November 2, 2020
You have adapted brilliantly to the challenges of the remote fall semester, both academically and through the ingenuity you have shown in making connections with each other outside the virtual classroom. Yet we know that you long—as do we—to be back together in Baltimore. Based on the preparations we have made to operate during the COVID pandemic and on our experience this fall as well as that of our peers, and supported by a widening of our testing program and requirements, we are optimistic that we can return safely, provided we all continue to work together.
We are watching the concerning developments in the COVID pandemic in some parts of the country and the world, and as President Daniels, Provost Kumar, and Senior Vice President Miller noted in their message earlier today, we will have to make a final determination in January, if not sooner, about whether we can move forward with our plans based on the health conditions at that time. But we are hopeful because of the care many of you have taken to limit the spread of COVID in our community. Throughout this semester, we have had a small group of students living in the residence halls and approximately 2,000 undergraduates living off campus in Baltimore, and we are proud of their diligent efforts to keep our community safe. We have seen fewer than 40 known cases of COVID among JHU students (undergraduates and graduates) since the beginning of the semester. Those of you in Baltimore have clearly taken seriously the JHNeedsU guidance and practiced COVID safety measures, such as face covering, physical distancing, limits on gatherings, hand washing, and symptom monitoring.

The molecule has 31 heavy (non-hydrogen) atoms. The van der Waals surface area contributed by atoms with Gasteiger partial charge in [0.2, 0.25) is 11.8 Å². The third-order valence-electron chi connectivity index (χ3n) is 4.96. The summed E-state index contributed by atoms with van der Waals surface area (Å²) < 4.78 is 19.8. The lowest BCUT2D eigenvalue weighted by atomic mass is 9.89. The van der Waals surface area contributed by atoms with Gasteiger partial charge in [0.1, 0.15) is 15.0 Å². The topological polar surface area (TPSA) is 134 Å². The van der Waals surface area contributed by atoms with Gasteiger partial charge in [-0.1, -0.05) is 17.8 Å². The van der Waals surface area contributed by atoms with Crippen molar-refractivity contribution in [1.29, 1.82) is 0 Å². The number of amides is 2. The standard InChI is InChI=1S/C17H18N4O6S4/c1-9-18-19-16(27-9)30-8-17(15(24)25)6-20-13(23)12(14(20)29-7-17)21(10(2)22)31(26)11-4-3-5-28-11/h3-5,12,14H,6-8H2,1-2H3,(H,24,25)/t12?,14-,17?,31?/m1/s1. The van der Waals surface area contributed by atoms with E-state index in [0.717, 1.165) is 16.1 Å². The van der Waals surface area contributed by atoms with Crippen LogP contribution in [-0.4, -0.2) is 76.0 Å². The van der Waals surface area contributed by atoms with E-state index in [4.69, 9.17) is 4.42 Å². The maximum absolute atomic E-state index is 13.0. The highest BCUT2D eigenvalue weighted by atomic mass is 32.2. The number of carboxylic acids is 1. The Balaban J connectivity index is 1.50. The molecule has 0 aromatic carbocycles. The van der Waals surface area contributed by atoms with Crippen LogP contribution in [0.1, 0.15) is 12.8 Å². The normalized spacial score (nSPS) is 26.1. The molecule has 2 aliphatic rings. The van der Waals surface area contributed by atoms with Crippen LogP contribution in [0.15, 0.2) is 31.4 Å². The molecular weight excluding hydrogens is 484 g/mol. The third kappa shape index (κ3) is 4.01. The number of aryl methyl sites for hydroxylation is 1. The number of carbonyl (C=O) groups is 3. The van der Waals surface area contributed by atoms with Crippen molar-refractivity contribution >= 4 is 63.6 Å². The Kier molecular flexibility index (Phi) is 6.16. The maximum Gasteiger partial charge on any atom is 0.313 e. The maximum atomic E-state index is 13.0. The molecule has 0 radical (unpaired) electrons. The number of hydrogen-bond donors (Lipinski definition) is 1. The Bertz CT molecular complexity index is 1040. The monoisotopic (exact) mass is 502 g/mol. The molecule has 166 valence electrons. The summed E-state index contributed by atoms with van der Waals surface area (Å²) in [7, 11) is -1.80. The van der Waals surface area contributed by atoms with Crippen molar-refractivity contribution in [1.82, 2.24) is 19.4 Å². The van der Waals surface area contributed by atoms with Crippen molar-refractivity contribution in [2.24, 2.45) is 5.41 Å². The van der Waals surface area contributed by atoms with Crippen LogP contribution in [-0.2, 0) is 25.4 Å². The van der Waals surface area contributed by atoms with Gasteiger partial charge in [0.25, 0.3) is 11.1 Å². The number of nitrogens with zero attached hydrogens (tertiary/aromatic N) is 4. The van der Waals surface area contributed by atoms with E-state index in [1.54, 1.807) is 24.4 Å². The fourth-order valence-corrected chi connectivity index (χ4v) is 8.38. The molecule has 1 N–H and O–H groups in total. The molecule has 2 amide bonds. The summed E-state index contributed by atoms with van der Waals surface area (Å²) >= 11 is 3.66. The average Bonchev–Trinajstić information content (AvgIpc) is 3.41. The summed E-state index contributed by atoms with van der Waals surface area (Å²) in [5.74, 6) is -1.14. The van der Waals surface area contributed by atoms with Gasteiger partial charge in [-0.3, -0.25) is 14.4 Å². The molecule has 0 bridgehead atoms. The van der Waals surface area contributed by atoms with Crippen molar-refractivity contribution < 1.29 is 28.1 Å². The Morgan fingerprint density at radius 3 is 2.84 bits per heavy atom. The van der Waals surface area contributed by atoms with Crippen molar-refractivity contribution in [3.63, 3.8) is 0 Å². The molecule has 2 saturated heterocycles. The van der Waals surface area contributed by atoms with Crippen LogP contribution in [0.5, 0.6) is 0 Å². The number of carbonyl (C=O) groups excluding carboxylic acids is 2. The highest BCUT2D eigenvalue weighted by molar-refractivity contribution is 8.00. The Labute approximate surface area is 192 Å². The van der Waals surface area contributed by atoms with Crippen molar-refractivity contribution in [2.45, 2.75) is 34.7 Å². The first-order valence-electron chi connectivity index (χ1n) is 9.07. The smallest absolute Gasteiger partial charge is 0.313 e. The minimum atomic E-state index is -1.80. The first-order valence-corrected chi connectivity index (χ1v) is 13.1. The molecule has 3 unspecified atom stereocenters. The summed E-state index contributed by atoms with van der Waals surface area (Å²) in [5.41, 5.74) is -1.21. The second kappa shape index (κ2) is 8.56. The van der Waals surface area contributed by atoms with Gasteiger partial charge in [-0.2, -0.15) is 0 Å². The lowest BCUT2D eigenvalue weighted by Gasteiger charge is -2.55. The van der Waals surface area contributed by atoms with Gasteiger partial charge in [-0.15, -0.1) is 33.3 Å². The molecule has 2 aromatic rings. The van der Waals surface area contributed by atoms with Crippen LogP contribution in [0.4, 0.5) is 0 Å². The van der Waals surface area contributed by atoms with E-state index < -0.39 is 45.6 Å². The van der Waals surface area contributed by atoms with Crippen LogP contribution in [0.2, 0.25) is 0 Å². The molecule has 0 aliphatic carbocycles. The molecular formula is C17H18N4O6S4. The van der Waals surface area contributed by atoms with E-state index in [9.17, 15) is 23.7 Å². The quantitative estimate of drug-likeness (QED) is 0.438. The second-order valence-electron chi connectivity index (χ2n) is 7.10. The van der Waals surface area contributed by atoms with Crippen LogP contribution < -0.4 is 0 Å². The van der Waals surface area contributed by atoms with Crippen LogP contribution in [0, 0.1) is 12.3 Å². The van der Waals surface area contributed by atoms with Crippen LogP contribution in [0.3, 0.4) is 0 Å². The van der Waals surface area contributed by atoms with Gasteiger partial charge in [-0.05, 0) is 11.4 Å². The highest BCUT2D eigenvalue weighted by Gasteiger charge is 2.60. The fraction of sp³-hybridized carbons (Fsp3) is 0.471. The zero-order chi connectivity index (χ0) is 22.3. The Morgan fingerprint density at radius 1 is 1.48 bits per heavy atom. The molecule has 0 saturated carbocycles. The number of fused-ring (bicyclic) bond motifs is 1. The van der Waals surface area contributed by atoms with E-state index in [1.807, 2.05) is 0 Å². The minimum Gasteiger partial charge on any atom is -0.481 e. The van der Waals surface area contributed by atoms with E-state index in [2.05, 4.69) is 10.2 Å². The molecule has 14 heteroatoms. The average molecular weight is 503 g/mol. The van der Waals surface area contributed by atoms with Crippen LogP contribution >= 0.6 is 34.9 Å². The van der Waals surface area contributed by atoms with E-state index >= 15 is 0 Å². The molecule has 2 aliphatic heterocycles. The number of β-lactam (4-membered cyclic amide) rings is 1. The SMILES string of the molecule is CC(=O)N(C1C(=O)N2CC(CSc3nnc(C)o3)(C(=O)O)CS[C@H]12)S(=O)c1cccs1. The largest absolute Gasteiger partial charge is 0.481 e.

As we welcome more students back to Baltimore, your efforts will become all the more crucial. That is why we will work with all members of the community—students, faculty, and staff—to create a universitywide social compact modeled on the one our Student Advisory Committee drafted last summer. Our ability to stay together in-person throughout the spring semester depends on us all to do our part.
That includes participation in Johns Hopkins’ expanded COVID testing program. Undergraduate students who are in Baltimore, whether they are living on campus or off, will be required to take twice-weekly COVID tests. Free testing will also be available for all faculty, staff, and graduate students, and required weekly for many. Rigorous adherence to this testing schedule and cooperation with contact tracing are crucial to our ability to make sure the spread of COVID in our community is as limited as possible.